Common name. Amur Hedgehog.

    Korean locality. Entire region.

    Distribution. Korea, E China, Russia(Amur River and tributaries).

    Remarks. This species was included in the europaeus group in the past, but classified as a separate species by Hutterer (2005). Oka et al.(2010) confirmed that the species inhabiting Korea was E. amurensis, by comparison with mitochondrial DNA D-loop region of two other species, E. europaeus and E. concolor.

    7*Order Soricomorpha 8*Family Soricidae 9*Subfamily Crocidurinae 10*Genus Crocidura Wagler, 1832

    11*Crocidura lasiura Dobson, 1890 Crocidura lasiura Giglioli and Salvadori, 1887: 580(nomen nudum). Crocidura lasiura lasiura Dobson, 1890a: 31(type locality: SE Siberia, Ussuri River); Thomas, 1907b: 462; Woon, 1967: 277. Crocidura suaveolens shantungensis Miller, 1901: 158(type locality: China, Chimeh, Shantung); Woon, 1967: 275. Crocidura coreae Thomas, 1906: 860(type locality: Korea, Mungyong); Jones and Johnson, 1960: 567; Yoon and Koh, 1997: 299. Crocidura thomasi Sowerby, 1917: 318(type locality: Korea, Mungyong); Woon, 1967: 277. Crocidura lizenkani Kishida and Mori, 1931: 377 (nomen nudum). Crocidura yamashinai Kuroda, 1934: 237(type locality: NE Korea); Woon, 1967: 282. Crocidura sodyi Kuroda, 1935: 327 (type locality: Korea); Jones and Johnson, 1960: 566; Kaneko and Maeda, 2002: 2. Crocidura russula sodyi : Ellerman and Morrison-Scott, 1951: 81; Woon, 1967: 274. Crocidura lasiura: Jones and Johnson, 1960: 563; Won, 1968: 68; Yoon et al., 2004: 26; Hutterer, 2005: 236.

    Common name. Ussuri white-toothed shrew.

    Korean locality. Entire region(exclude Jeju Island and Ulleung Island).

    Distribution. Korea, NE China, Russia(Ussuri).

    Remarks. This species is one of the largest of Korean shrew and mainly found in inland basins.

    12*Crocidura shantungensis shantungensis Miller, 1901 Crocidura shantungensis Miller, 1901: 158 (type locality: China, Chimeh, Shantung). Crocidura coreae Thomas, 1907b: 462(type locality: Korea, Pyeongchang, Gimhwa, Cheongju); Kuroda, 1934: 236. Crocidura ilensis phaeopus Allen, 1923: 7 (type locality: China, Wanxian, Sichuan). Crocidura suaveolens orientis Ognev, 1921: 341(type locality: E Siberia, Nebilmi, valley of Tumen river, Ussuri region). Crocidura longicauda Mori, 1927: 28(type locality: Korea, Seoul). Crocidura utsuryoensis Mori, 1937: 40(type locality: Korea, Ulleung Is.); Woon, 1967: 277; Kaneko and Maeda, 2002: 4. Crocidura ilensis shantungensis Allen, 1938: 131. Crocidura ilensis coreae Imaizumi, 1949: 80. Crocidura suaveolens shantungensis Ellerman and Morrison-Scott, 1951: 77; Abe, 1967: 243; Won, 1968: 66. Crocidura suaveolens coreae: Jones and Johnson, 1960: 567. Crocidura suaveolens utsuryoensis: Jones and Johnson, 1960: 569. Crocidura suaveolens: Yoon et al., 2004: 27. Crocidura shantungensis shantungensis: Jiang and Hoffmann, 2001: 1059; Hutterer, 2005: 249.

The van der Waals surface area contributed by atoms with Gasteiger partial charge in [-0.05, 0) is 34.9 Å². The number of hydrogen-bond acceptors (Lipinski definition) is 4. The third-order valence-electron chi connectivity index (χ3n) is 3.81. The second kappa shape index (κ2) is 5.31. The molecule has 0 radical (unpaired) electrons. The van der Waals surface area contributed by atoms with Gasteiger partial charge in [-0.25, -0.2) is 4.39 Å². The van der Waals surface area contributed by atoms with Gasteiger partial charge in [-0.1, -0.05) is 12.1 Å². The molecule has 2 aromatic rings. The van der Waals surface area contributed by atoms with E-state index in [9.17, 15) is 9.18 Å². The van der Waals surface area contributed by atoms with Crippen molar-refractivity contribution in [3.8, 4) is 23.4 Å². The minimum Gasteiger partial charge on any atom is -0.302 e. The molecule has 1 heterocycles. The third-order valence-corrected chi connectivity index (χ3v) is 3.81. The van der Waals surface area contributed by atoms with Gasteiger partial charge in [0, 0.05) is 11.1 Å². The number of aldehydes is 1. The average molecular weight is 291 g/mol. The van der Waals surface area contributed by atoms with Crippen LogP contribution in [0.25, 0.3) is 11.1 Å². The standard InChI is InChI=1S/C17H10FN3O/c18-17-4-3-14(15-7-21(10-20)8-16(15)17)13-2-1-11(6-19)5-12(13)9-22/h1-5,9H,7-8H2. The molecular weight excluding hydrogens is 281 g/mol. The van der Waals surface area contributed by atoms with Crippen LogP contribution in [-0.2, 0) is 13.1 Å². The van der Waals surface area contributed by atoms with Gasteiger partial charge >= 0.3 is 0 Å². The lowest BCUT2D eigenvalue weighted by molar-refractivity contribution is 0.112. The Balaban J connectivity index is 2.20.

Common name. Asian lesser white-toothed shrew.

    Korean locality. Entire region.

    Distribution. Korea, E China, Japan (Tsuchima), Taiwan, Russia(SE Siberia).

    Remarks. The species in the Korean Peninsula was variously named until recently. It was proven to be C. shantungensis shantungensis by Jiang and Hoffmann(2001).

    1*Crocidura shantungensis quelpartis Kuroda, 1934 (Korean name: Jejujakeuntatzui) Crocidura dsinezumi quelpartis Kuroda, 1934: 236 (type locality: Korea, Jeju Island); Jones and Johnson, 1960: 562; Yoon and Koh, 1997: 299; Kaneko and Maeda, 2002: 3. Crocidura russula quelpartis: Ellerman and Morrison-Scott, 1951: 81; Woon, 1967: 273. Crocidura lasiura quelpartis: Won, 1968: 71. Crocidura dsinezumi: Yoon et al., 2004: 25. Crocidura shantungensis quelpartis: Motokawa et al., 2003: 789; Hutterer, 2005: 249.

    Common name. Jeju white-toothed shrew.

    Korean locality. Jeju Island.

    Distribution. Korea. Remarks. This species was treated as C. dsinezumi, or as a subspecies of C. lasiura in the past, but was proven to be a subspecies of C. shantungensis, by Motokawa et al.(2003). A changed Korean name ‘Jejujakeuntatzui’ is proposed for concordance with other species names included in the same genus.

    2*Subfamily Soricinae 3*Tribe Nectogalini 4*Genus Neomys Kaup, 1829

    5*Neomys fodiens (Pennant, 1771) Sorex fodiens Pennant, 1771: 308 (type locality: Germany, Berlin). Neomys fodiens orientis Thomas, 1914; 564 (type locality: Russian Central Asia, Swamps of River Kammanajaretschka, Semirechyia); Won, 1968: 62. Neomys fodiens watasei Kuroda, 1941: 114 (type locality: Russia, Toyohara City, Sakhalin Island); Kaneko and Maeda, 2002: 5. Neomys fodiens limchunhunii Won, 1954: 41; 1955: 124. Neomys fodiens: Won, 1968: 62; Yoon et al., 2004: 28; Hutterer, 2005: 278.